National News Engagement Day

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During class on Tuesday, Oct. 6, we will participate in National News Engagement Day, sponsored by the Association for Education in Journalism and Mass Communication. Check out the Twitter hashtag #NewsEngagementDay and you’ll see what some of your fellow journalism students around the country are doing to participate. Last year, we made the national Top 10 list!

Full details will be shared in class — there will be PRIZES!! — but here is how you can prepare:

  • Read this AP article about how Americans of all ages still crave meaty news, not just kitten videos.
  • Our mission for Tuesday: You’ll work in three-person teams to create Spotify playlists inspired by timely local news stories from the DFW region. Last year, #j4398 students collaborated with The Texas Tribune to match political news stories with songs inspired by the news. (See, news can be fun!)
  • Peruse our master playlist from last semester to get a sense of how to combine news and music. Watch out for pairings that could be offensive.
  • Between Saturday and Tuesday, browse local news sources including The Dallas Morning News, KERA.org, the Fort Worth Star-TelegramWFAA, NBC 5, CBS 11, and, of course, The Daily Campus. Come to class with at least three songs in mind that somehow relate to recent local news, sports, politics, business, arts stories that have been published within the last week. Be creative! And make sure the songs are available on Spotify.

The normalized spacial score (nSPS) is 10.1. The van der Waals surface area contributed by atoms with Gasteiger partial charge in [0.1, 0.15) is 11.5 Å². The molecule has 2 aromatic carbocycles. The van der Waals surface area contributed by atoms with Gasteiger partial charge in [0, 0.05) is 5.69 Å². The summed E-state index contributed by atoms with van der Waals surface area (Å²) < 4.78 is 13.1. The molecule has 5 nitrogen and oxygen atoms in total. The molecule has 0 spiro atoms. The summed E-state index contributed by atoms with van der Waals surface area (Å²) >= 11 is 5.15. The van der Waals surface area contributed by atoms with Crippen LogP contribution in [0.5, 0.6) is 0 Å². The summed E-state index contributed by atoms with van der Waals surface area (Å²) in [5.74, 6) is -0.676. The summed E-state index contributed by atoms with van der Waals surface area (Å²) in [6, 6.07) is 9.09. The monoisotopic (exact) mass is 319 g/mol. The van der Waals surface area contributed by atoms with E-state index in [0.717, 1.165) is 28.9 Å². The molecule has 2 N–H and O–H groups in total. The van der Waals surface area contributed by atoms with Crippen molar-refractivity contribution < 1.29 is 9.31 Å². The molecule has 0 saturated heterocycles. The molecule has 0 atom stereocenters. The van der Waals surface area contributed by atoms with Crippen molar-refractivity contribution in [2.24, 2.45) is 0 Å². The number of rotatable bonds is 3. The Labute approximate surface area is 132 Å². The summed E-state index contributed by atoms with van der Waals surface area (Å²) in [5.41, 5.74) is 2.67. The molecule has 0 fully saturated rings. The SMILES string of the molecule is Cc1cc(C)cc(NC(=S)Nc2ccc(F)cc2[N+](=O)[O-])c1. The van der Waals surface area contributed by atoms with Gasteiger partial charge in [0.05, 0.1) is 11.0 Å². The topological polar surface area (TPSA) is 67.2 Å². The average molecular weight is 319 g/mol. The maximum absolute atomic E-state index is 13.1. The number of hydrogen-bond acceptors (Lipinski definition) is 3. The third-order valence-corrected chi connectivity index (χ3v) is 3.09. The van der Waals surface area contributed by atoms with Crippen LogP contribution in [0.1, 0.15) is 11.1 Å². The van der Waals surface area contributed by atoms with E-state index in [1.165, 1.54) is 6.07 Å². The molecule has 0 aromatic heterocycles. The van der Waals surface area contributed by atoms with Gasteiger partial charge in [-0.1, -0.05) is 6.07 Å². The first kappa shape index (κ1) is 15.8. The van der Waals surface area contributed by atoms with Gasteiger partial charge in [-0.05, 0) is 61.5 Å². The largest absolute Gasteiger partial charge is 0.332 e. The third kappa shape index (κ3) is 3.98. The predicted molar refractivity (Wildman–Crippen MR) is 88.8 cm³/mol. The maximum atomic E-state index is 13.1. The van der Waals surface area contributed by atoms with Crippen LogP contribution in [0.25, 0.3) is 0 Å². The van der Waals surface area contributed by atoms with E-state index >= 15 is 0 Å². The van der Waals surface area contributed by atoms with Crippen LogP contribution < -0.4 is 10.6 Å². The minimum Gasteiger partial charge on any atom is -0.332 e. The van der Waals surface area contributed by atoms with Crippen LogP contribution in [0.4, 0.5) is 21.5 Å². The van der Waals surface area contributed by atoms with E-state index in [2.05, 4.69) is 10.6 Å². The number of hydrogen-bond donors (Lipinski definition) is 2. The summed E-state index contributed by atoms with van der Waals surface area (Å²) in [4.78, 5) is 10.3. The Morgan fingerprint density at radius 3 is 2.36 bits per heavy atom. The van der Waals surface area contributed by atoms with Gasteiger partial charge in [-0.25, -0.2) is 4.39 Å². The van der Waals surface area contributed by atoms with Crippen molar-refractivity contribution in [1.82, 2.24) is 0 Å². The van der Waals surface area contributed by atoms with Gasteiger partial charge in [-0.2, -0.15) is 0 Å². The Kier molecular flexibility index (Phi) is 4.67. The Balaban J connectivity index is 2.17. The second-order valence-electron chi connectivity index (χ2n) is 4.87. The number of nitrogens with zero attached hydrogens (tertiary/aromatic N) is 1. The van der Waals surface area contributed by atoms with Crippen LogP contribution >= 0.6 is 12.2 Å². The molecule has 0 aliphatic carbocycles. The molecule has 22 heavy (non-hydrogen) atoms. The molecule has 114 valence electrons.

• Bring headphones and download Spotify on your laptop if you don’t have it already installed.
  • Oh, yeah: Bring your A-game! Your peers from Saint Louis University’s CMM 4100: Multiplatform Journalism course will be ranking your playlists and crowning the winning #j4398 group. PRIZES are at stake!!

Remember these helpful tips on compiling a newsy playlist, created just for you by former Texas Tribune reporter Reeve Hamilton:

  • The connection to the story should be clear from the title of the song.
  • If you can’t follow the first rule, you can explain why the lyrics work. But as they say in politics, when you are explaining, you are losing.
  • With exceptions, the lyrics of the song should seem applicable to the news situation if you use your imagination and squint a little. If this is just impossible, that’s ok. But before you settle, see what other options are out there.
  • The playlist should be listenable (obviously this is subjective). But if you are going to take the time to make something like this, make something people can actually get enjoyment out of.
  • Don’t take it too seriously (but do put effort into it).

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